Every day, the world is fighting to combat a dangerous coronavirus. With growing number of civilian deaths, the need for immunisation has become a target for researchers. As per recent studies, to create coronavirus vaccines, about half a million sharks could get killed to harvest mineral oil from them.
Conservationists have shared reports that about three million sharks are slaughtered annually only to collect squalene, an oil that is often used in cosmetics and machinery.
Sharks aren’t just the threatened species, there is supposedly a concern that other species will now be threatened due to the unexpected increase in demand for liver oil. The Gulper Shark is vulnerable now.
Squalene is used as an antibody in medication to improve vaccine efficiency by producing a better immune system response. One adjuvant, called MF59, normally includes a dosage of 9.75 mg of squalene. So, one ton of squalene requires 3,000 sharks. Vaccinating the global population with a single dose would need 2.5 lakh sharks, according to Shark Allies. 5 lakh sharks would be necessary if two doses were necessary, which researchers believe is more likely.
“We are in no way trying to hinder or slow down the development of a COVID-19 vaccine or any other critical treatment that is needed to protect humanity from illness,” states Stefanie Brendl, founder of California-based Shark Allies. She adds, “we are asking that sustainably sourced squalene is used in all non-critical applications and where the alternative is just as effective as shark squalene and that all future testing of adjuvanted vaccines is giving plant-derived sources equal consideration.”
“Harvesting something from a wild animal is never going to be sustainable, especially if it’s a top predator that doesn’t reproduce in huge numbers. There are so many unknowns of how big and how long this pandemic might go on, and then how many versions of it we have to go through, that if we continue using sharks, the numbers of sharks taken for this product could be really high, year after year after year,” Stefanie Brendl, founder and executive director of Shark Allies told.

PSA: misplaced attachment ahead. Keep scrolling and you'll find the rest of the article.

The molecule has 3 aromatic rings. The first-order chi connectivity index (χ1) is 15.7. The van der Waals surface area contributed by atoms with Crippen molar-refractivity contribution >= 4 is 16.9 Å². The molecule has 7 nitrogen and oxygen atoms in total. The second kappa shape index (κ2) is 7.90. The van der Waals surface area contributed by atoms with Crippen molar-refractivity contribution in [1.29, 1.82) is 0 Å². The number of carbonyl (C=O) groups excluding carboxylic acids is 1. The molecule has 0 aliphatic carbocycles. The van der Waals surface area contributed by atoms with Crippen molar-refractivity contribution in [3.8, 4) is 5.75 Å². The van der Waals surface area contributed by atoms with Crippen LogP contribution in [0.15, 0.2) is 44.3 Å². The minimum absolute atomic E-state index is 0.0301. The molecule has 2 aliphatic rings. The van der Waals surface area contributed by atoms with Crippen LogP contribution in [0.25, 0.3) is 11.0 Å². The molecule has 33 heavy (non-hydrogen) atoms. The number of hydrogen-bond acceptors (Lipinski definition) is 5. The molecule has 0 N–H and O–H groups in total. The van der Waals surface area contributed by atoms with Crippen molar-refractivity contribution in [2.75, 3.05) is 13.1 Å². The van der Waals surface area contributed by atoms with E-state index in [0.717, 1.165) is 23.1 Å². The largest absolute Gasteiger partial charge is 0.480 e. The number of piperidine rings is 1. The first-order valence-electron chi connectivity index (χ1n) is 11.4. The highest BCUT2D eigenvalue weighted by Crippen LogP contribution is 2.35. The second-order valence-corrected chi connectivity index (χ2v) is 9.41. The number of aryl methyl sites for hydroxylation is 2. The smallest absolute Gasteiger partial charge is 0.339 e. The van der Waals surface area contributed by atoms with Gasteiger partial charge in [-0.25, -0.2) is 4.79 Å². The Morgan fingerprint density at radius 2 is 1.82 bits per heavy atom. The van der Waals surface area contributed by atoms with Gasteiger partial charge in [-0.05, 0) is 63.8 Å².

“It would be unconscionable if more harm was done by something that was avoidable,” says Brendl. “Moving society away from harmful practices requires awareness and a willingness to tackle a transition period. Profit margins may not look as favorable if taking wild animals is seen as cheaper and easier than other processes. Sourcing an ingredient from a wild animal is not a long-term solution.”
A change.org petition has been introduced by Shark Allies to avoid the use of sharks in the production of vaccines; more than 11,000 signatures have also been received. “Squalene made from shark liver oil is used most commonly because it is cheap to obtain and easy to come by, not because it is more effective than other sources,” the petition reads.
In the meantime, Amyris, a Silicon Valley company that has long been developing synthetic squalene for cosmetics, is now aiming at the vaccine field. The company manufactures squalene using yeast from the fermentation of sugar cane. This process creates farnesene, which is then used to manufacture squalene. The Chief Executive of Amyris, John Melo, told that the synthetic compound is just as effective.